Game Review: Length X Wit

Length X Wit: A Word Smithy Game

After having backed the Kickstarter Campaign for Dice Empire, designed and created by a local Pacific NW company, Tinderbox Entertainment, and thoroughly enjoying the magnificent dice I received from my investment, I was happy to jump on board their newest go at a full fledged game. This unique little gem was Length X Wit ,designed by Dave Myers. Now, usually I wouldn’t  feel too drawn to a word smithy game. I’ve had my time with Scrabble and the likes and I have to admit it usually doesn’t go well for me. I’m not always great with the words. I’ve been known to lean pretty strongly on my spell checker. You might be saying “but Stefan, you write these little bits on your website and they seem to be pretty well comprehensible”. Well, thank you, I’m glad you may think that but without my spell checker crutch I’m sure most of you would think that all of my entries on this site were really just a cat walking in circles on a keyboard trying to find a nice place to nap. This small fact alone would typically turn me away from considering adding a word game to my shelf, but this one has just enough of a twist that even a cacographer (yes, I had to look that up too) like myself can believe he can hold his own against his gaming opponents.

The Twist

The element of push-your-luck is a key component to the game play. The game play itself is pretty straight forward:

  1. Everyone gets 4 letter tiles placed in front of them for all to see (each with have different point values).
  2. The active player draws up to 9 tiles then draws and rolls one letter die.
  3. A word crafting attempt is made.
  4. If you fail you look down at the table sadly, then look up with eyes searching for pity then slowly slide the bags of letter dice and tiles to the next active player
  5. If you make a word you can either bank the points for the word or (The Twist!) bank the score from just the tiles and draw another die from the bag and roll all your dice in the grand attempt to craft yet another word but now with fewer tiles to use and you MUST use all the dice! INTENSE! you can then you this letter die drawing again and again. RISKY!
  6. If you fail at any time you collect all your banked points but if you succeed at you word creation and stop you add all your banked tile points then add the points from your dice/tiles crafted final word then multiple that final word value by the number of dice you used. C-C-C-Combo!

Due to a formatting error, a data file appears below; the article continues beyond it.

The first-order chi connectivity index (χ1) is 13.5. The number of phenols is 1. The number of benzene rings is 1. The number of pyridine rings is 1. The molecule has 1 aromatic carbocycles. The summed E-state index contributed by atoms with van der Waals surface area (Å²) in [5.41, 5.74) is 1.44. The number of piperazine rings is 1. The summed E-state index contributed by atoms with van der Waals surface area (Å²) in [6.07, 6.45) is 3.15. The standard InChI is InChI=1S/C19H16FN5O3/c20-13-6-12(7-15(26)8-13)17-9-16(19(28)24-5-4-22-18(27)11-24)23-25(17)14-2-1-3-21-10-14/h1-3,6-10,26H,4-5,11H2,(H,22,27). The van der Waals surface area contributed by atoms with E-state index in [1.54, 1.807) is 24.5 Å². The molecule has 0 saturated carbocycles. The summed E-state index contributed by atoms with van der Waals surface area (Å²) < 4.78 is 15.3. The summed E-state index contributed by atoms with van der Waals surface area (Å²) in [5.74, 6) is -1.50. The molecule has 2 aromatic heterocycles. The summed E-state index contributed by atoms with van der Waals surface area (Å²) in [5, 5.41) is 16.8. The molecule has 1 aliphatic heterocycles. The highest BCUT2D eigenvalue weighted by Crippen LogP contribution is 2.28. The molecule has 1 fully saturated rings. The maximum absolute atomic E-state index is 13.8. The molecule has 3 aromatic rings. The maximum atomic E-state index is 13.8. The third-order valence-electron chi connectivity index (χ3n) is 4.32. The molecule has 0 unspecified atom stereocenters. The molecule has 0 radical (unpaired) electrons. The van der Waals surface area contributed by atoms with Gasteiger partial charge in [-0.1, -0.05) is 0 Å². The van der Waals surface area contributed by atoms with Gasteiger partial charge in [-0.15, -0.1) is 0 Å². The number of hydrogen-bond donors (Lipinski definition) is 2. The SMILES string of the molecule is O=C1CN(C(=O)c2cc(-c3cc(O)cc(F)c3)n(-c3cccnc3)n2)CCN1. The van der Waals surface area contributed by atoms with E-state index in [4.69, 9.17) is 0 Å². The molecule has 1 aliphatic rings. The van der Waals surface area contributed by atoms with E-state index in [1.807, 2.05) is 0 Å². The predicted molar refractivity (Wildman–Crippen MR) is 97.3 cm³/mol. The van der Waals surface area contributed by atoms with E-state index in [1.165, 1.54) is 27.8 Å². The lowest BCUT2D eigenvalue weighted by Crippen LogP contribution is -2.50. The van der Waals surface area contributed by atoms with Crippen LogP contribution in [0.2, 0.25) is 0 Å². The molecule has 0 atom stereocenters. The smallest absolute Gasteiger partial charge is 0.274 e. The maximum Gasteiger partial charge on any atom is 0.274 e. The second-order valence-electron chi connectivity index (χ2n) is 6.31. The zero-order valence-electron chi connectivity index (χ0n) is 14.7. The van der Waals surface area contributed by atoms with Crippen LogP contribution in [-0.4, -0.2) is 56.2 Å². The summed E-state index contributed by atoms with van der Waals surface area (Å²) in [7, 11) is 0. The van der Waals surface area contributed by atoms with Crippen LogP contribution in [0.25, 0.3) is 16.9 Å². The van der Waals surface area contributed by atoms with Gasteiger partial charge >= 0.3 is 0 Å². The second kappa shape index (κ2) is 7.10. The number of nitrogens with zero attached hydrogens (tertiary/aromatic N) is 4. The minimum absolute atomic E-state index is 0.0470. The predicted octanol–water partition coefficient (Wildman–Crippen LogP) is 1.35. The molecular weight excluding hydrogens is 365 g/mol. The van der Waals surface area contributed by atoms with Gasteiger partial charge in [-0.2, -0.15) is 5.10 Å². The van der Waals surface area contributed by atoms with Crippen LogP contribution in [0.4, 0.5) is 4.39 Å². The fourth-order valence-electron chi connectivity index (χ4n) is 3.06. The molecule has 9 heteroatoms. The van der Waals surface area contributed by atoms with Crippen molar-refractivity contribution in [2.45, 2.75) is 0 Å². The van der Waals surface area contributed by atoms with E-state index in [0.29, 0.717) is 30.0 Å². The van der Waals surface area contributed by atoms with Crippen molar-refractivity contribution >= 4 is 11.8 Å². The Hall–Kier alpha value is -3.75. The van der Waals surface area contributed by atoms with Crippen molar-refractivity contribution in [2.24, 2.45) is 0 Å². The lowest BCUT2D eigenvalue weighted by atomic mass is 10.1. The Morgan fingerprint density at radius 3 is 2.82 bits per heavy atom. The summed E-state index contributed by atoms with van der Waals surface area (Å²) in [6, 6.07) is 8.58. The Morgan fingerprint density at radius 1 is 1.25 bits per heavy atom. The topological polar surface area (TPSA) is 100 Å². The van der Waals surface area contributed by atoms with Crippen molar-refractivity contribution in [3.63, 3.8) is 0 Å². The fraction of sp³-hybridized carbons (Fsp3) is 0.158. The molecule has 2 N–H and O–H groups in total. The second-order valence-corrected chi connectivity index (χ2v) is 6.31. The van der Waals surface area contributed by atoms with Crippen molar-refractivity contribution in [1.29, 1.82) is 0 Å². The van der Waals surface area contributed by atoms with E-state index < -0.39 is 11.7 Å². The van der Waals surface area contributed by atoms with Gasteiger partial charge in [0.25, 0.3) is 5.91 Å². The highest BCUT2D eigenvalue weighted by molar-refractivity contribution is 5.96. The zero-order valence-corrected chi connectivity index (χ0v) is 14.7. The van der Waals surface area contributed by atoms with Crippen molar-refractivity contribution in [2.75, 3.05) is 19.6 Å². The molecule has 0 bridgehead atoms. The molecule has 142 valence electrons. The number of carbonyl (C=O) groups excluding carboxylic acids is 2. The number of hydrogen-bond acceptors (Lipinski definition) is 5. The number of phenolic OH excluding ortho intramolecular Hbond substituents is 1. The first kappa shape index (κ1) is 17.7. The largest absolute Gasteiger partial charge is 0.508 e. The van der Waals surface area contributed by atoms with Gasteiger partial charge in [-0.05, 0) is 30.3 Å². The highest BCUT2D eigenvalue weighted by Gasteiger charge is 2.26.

7. when you’re done, you pass your dice you stopped with to each player and they can attempt to use their remaining tiles and all those dice to craft a word and bank a score based on solely the numbers added from the used tiles and dice.
  8. Slide the bags to the next player and wash rinse repeat until someone reaches 150 points.

There are a few other nifty rules that help you get out of a rut like mulligans if you have no tile vowels, all your tiles add up to 25 points (all Q’s, J’s, two W’s and  a Z…. grrrrrr) or spend a vowel tile to re-roll your current dice.

This press your luck mechanic adds a bit of strategy that I normally don’t see in this type of game. Do I want to go for a couple of long words then keep it safe? Should I go for the more complicated words to score big with larger point value letters but keep my dice count lower? How about I spell a couple of simple words (it, add, fun) and get my dice count higher for a better multiplier score without draining too many of my tile options?Each turn brings a different plan of attack.

A word smithy game that can be won by a spelling bee’s mega brain, a careful strategist or a dash a good luck? Sign me up!

Unless you are a spelling bee champion and you want to play a round with me..sure, I’m game. I’ll sit back at watch an opponents score grow to levels I’ve never seen, sit back starring at my tiles wondering if the word “ladle”  is ladel or was it laddle no..ladle..nooooo that doesn’t look right..does it? then I’ll got back to the kids table to play some tic-tac-toe against myself until I feel confident for another match.

Conclusion

The game is quick to pickup and I recommend you pick it up too. The rules fit on two little cards with a great little graphic cheat sheet guide. The laser cut components are clean and great quality. The designer for this game really outdid themselves. The game play is solid, interactive and engaging without the expected downtime since your always trying to ponder what you can do with your opponents dice while trying not to get too distracted getting caught up trying to think of a perfect word using their letters then making that ooooooooohhh sound when you’ve spotted something they haven’t seen yet.

Length x Wit Box Front
Length x Wit Box Front
Length x Wit Box Back
Length x Wit Box Back
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